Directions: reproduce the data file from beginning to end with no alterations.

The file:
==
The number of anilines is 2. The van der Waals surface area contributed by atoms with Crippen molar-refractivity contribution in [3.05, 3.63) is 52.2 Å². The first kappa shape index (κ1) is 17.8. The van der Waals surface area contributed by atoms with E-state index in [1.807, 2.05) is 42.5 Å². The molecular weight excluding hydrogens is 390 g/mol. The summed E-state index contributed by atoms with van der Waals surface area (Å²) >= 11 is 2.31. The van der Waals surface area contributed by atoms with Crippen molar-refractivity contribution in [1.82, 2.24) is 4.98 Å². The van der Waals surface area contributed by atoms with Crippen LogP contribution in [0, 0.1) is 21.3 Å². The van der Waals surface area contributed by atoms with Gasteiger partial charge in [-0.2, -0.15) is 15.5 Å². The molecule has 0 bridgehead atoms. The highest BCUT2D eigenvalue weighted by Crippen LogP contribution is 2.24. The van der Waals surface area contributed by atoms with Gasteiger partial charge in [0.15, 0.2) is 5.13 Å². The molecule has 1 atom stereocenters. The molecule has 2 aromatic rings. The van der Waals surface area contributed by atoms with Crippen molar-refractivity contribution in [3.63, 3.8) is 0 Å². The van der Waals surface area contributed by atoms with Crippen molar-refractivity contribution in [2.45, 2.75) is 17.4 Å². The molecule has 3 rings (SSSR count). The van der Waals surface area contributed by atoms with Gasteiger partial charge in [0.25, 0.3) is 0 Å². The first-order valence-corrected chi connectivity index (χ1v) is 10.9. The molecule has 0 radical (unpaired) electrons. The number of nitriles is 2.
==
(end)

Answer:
The number of anilines is 2. The van der Waals surface area contributed by atoms with Crippen molar-refractivity contribution in [3.05, 3.63) is 52.2 Å². The first kappa shape index (κ1) is 17.8. The van der Waals surface area contributed by atoms with E-state index in [1.807, 2.05) is 42.5 Å². The molecular weight excluding hydrogens is 390 g/mol. The summed E-state index contributed by atoms with van der Waals surface area (Å²) >= 11 is 2.31. The van der Waals surface area contributed by atoms with Crippen molar-refractivity contribution in [1.82, 2.24) is 4.98 Å². The van der Waals surface area contributed by atoms with Crippen LogP contribution in [0, 0.1) is 21.3 Å². The van der Waals surface area contributed by atoms with Gasteiger partial charge in [-0.2, -0.15) is 15.5 Å². The molecule has 0 bridgehead atoms. The highest BCUT2D eigenvalue weighted by Crippen LogP contribution is 2.24. The van der Waals surface area contributed by atoms with Gasteiger partial charge in [0.15, 0.2) is 5.13 Å². The molecule has 1 atom stereocenters. The molecule has 2 aromatic rings. The van der Waals surface area contributed by atoms with Crippen molar-refractivity contribution in [3.63, 3.8) is 0 Å². The van der Waals surface area contributed by atoms with Crippen molar-refractivity contribution in [2.45, 2.75) is 17.4 Å². The molecule has 3 rings (SSSR count). The van der Waals surface area contributed by atoms with Gasteiger partial charge in [0.25, 0.3) is 0 Å². The first-order valence-corrected chi connectivity index (χ1v) is 10.9. The molecule has 0 radical (unpaired) electrons. The number of nitriles is 2.